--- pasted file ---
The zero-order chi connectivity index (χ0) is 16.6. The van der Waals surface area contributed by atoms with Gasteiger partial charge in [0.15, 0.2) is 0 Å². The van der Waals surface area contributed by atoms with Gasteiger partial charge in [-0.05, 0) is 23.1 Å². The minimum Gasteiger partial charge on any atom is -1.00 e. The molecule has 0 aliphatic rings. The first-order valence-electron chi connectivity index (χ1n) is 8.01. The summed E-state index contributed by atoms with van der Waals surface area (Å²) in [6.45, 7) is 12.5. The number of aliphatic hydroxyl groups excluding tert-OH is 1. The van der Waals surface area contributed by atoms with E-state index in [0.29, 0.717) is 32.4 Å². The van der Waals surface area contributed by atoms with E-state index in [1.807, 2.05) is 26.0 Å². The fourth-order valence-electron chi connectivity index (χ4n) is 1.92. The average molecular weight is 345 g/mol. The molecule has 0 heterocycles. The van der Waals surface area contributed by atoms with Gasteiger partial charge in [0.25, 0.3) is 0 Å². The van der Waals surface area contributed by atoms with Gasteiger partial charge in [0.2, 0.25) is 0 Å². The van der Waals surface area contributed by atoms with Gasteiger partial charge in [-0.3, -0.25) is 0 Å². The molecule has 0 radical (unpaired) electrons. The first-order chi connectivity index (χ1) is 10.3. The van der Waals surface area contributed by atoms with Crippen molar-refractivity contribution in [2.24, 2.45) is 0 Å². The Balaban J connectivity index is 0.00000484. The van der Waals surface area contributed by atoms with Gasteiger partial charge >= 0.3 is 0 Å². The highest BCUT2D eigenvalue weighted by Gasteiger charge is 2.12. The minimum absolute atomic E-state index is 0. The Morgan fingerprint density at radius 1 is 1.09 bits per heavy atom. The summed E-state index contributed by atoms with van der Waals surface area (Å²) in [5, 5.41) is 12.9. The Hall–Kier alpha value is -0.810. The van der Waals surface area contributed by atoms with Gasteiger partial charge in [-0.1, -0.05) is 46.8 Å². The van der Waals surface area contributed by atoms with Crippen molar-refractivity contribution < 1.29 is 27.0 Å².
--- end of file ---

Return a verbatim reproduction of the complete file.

The zero-order chi connectivity index (χ0) is 16.6. The van der Waals surface area contributed by atoms with Gasteiger partial charge in [0.15, 0.2) is 0 Å². The van der Waals surface area contributed by atoms with Gasteiger partial charge in [-0.05, 0) is 23.1 Å². The minimum Gasteiger partial charge on any atom is -1.00 e. The molecule has 0 aliphatic rings. The first-order valence-electron chi connectivity index (χ1n) is 8.01. The summed E-state index contributed by atoms with van der Waals surface area (Å²) in [6.45, 7) is 12.5. The number of aliphatic hydroxyl groups excluding tert-OH is 1. The van der Waals surface area contributed by atoms with E-state index in [0.29, 0.717) is 32.4 Å². The van der Waals surface area contributed by atoms with E-state index in [1.807, 2.05) is 26.0 Å². The fourth-order valence-electron chi connectivity index (χ4n) is 1.92. The average molecular weight is 345 g/mol. The molecule has 0 heterocycles. The van der Waals surface area contributed by atoms with Gasteiger partial charge in [0.25, 0.3) is 0 Å². The van der Waals surface area contributed by atoms with Gasteiger partial charge in [0.2, 0.25) is 0 Å². The van der Waals surface area contributed by atoms with Gasteiger partial charge in [-0.3, -0.25) is 0 Å². The molecule has 0 radical (unpaired) electrons. The first-order chi connectivity index (χ1) is 10.3. The van der Waals surface area contributed by atoms with Crippen molar-refractivity contribution in [2.24, 2.45) is 0 Å². The Balaban J connectivity index is 0.00000484. The van der Waals surface area contributed by atoms with Gasteiger partial charge >= 0.3 is 0 Å². The highest BCUT2D eigenvalue weighted by Gasteiger charge is 2.12. The minimum absolute atomic E-state index is 0. The Morgan fingerprint density at radius 1 is 1.09 bits per heavy atom. The summed E-state index contributed by atoms with van der Waals surface area (Å²) in [5, 5.41) is 12.9. The Hall–Kier alpha value is -0.810. The van der Waals surface area contributed by atoms with Gasteiger partial charge in [-0.1, -0.05) is 46.8 Å². The van der Waals surface area contributed by atoms with Crippen molar-refractivity contribution < 1.29 is 27.0 Å².